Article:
A Lot or a Little?
What you will—and won't—find in this TV show.
The show intends to entertain, but teaches kids that even the ruthless and most selfish characters can learn to start caring about others and show kindness.
The show deals with some tough issues like loss and sadness, and most prominently, the emotions of feeling different from others. Through the characters' evolution, we see strong examples of inner strength, self-control, and how ruthless competitors grow and change from selfish to caring after being met with the kindness of others, most specifically Bam's. Characters come to understand that becoming allies is the most important code to live by. Follow your instincts. It's okay to be different. Trust yourself. Let no one but yourself decide the path you'll follow. To be successful you must remember to set your sights on the prize and no matter what happens, bravely follow through to reach your goals and make it to the top. But when the unexpected occurs one of the characters states that "God can be cruel."
Positive Role Models
A mixed bag of diverse characters. Some struggle to control feelings of anger and frustration but moments of meanness and strong emotions always come with a lesson. There is betrayal but also camaraderie. Others are better role models, exhibiting patience and kindness to others even when it may not be deserved. Fierce competitors are thrown into situations where they must push forward and learn to team up with others in order to survive. Bam's is kindhearted to a fault and his curiosity and innocence is something to learn from.
Noticeably diverse characters with different appearances, of different races and genders -- some look human, while others are monsters and creatures. There's a godzilla-like alligator and a green alien-like girl. Each character's unique strengths and abilities make them who they are. Diverse skills and strengths are to be celebrated. Girls are strong and powerful -- there is a group of women that are chosen by the King for their skills and power to be his princesses.
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Violence & Scariness
Many instances of verbal and physical conflict that include loud shouting and physical threats. Violence includes fighting with weapons -- swords, spears, and shotguns -- and characters killing each other. Violent demon-like characters may be scary to younger kids. There's blood-shed and gore and instances of self-harm.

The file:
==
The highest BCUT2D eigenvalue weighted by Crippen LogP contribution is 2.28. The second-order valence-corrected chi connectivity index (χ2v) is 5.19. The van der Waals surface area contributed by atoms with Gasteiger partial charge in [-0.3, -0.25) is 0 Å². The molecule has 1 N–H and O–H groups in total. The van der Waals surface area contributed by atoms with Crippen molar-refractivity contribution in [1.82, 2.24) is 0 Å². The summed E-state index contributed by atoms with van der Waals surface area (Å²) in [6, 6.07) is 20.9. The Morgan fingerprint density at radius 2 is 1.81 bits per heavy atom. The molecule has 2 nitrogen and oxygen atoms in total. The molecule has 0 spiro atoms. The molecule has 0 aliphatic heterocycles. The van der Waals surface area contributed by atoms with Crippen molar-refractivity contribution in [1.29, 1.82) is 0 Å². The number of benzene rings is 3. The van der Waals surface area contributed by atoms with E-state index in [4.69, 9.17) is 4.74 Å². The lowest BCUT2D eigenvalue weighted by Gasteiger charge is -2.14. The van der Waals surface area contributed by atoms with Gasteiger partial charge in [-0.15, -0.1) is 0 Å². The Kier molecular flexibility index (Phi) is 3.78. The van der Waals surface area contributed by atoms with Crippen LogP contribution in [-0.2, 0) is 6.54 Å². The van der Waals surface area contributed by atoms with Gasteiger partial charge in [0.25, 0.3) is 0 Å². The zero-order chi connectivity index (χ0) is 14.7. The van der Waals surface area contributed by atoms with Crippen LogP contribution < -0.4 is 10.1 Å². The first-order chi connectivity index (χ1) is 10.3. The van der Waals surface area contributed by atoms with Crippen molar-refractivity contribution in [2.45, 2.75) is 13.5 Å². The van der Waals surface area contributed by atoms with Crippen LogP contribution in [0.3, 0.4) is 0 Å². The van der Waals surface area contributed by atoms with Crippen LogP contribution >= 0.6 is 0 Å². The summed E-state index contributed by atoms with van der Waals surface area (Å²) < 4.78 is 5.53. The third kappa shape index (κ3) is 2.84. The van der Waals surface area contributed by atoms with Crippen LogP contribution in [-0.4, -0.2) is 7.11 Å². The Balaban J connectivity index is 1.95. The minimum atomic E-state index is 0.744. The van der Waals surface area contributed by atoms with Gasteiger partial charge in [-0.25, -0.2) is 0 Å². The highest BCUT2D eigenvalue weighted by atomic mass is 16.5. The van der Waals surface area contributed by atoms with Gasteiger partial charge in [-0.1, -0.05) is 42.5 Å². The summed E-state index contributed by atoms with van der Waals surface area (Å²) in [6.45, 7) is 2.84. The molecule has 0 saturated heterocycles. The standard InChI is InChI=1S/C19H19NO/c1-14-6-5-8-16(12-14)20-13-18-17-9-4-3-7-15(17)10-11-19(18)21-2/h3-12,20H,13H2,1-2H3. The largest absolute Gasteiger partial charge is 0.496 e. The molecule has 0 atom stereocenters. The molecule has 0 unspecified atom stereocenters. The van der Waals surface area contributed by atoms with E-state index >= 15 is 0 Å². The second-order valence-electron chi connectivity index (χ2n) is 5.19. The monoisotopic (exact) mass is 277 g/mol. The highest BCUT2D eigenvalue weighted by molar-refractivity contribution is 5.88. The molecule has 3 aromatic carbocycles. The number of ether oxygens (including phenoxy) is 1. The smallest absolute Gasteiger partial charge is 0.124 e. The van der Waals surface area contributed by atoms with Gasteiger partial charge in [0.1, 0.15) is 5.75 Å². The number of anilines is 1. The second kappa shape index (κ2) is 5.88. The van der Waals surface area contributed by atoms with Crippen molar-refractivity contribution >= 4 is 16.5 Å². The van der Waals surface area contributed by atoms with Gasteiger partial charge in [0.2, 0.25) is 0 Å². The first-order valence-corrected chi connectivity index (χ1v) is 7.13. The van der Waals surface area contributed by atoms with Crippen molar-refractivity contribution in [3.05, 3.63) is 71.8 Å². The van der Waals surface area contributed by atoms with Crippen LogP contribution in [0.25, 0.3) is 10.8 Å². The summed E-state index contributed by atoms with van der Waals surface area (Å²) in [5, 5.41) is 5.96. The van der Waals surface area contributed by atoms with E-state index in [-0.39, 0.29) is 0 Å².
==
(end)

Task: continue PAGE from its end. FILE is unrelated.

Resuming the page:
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Sex, Romance & Nudity
Bam has strong feelings for Rachel but these are not sexualized.
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Some light swearing. Frustrated characters yell out "crap" and "damn it" and words like "dumb" and "idiot" are yelled at others.
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Drinking, Drugs & Smoking
Wine is served after a funeral.
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Parents Need to Know
Parents need to know that Tower of God on HBO Max is the English release of the fantasy anime based on the original South Korean manhwa, or comic book series, written by SIU, Lee Jong Hu, and produced by Joseph Chou. A hard to describe series that follows a kindhearted boy protagonist and a colorful variety of other unlikely heroes. There is violence as together they fight against each other and also band together to fight off monsters and tackle fantastical obstacles in order to reach mythical goals and make it to the top of the Tower. While the greater narrative includes some pretty weighty issues and themes around saddness, class struggles, friendships, trust and betrayal, and even politics, not much is explained so viewers may be left with questions about the strange mythical creatures and the evolving conflicts that come up. Younger viewers that may be new to anime will enjoy this series if they learn to accept whatever happens at face value and just move on without questioning it. Action-packed, with some blood shed and gore, the series does deliver fantastic twists that will have anime fans coming back for more in season 2. Some light swearing, "damn-it" and "crap" are yelled out during moments of frustration.
Is It Any Good?
The series is a surprisingly heartwarming addition to the anime genre, thanks to inspiring examples of friendship and loyalty that highlight the power of allies. Anime can be an acquired taste that may not strike a chord with everyone but anime fans of all ages will enjoy SIU's attempt at combining many different themes and styles into this series. Noticeably diverse and colorful characters emerge and viewers that can see past the violence and gore will enjoy the strikingly colorful visuals. It's a surprising tale of heartbreak that's oftentimes filled with fun feel-good moments that make you want more, including a finale twist that no one saw coming and is sure to significantly change the show going into its second season.
Season one consists of thirteen quick 23 to 25 minute episodes. The enjoyable music at the opening credits reels you in but it's the surprising twists that captivate and will have anime fans coming back for more.
Did we miss something on diversity?
Research shows a connection between kids' healthy self-esteem and positive portrayals in media. That's why we've added a new "Diverse Representations" section to our reviews that will be rolling out on an ongoing basis. You can help us help kids by suggesting a diversity update.
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Our Editors Recommend
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